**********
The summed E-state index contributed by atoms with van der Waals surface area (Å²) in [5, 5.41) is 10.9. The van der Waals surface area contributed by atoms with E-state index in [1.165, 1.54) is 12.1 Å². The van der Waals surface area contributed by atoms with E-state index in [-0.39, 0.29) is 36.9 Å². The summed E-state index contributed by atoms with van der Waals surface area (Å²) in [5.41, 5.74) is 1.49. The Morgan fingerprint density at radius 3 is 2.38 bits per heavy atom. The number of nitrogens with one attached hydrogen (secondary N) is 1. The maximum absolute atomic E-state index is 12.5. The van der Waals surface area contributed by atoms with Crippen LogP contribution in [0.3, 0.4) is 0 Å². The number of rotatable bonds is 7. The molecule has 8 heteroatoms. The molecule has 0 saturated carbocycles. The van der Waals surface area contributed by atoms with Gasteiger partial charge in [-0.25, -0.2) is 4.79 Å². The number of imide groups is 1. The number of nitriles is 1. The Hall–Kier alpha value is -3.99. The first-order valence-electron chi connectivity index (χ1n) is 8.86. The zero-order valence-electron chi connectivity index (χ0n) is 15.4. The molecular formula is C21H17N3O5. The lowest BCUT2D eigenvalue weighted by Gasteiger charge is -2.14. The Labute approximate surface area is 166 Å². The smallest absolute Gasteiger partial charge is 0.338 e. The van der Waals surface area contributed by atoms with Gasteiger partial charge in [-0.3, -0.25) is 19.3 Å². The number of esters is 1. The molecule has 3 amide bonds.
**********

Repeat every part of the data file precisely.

The summed E-state index contributed by atoms with van der Waals surface area (Å²) in [5, 5.41) is 10.9. The van der Waals surface area contributed by atoms with E-state index in [1.165, 1.54) is 12.1 Å². The van der Waals surface area contributed by atoms with E-state index in [-0.39, 0.29) is 36.9 Å². The summed E-state index contributed by atoms with van der Waals surface area (Å²) in [5.41, 5.74) is 1.49. The Morgan fingerprint density at radius 3 is 2.38 bits per heavy atom. The number of nitrogens with one attached hydrogen (secondary N) is 1. The maximum absolute atomic E-state index is 12.5. The van der Waals surface area contributed by atoms with Crippen LogP contribution in [0.3, 0.4) is 0 Å². The number of rotatable bonds is 7. The molecule has 8 heteroatoms. The molecule has 0 saturated carbocycles. The van der Waals surface area contributed by atoms with Gasteiger partial charge in [-0.25, -0.2) is 4.79 Å². The number of imide groups is 1. The number of nitriles is 1. The Hall–Kier alpha value is -3.99. The first-order valence-electron chi connectivity index (χ1n) is 8.86. The zero-order valence-electron chi connectivity index (χ0n) is 15.4. The molecular formula is C21H17N3O5. The lowest BCUT2D eigenvalue weighted by Gasteiger charge is -2.14. The Labute approximate surface area is 166 Å². The smallest absolute Gasteiger partial charge is 0.338 e. The van der Waals surface area contributed by atoms with Gasteiger partial charge in [-0.3, -0.25) is 19.3 Å². The number of esters is 1. The molecule has 3 amide bonds.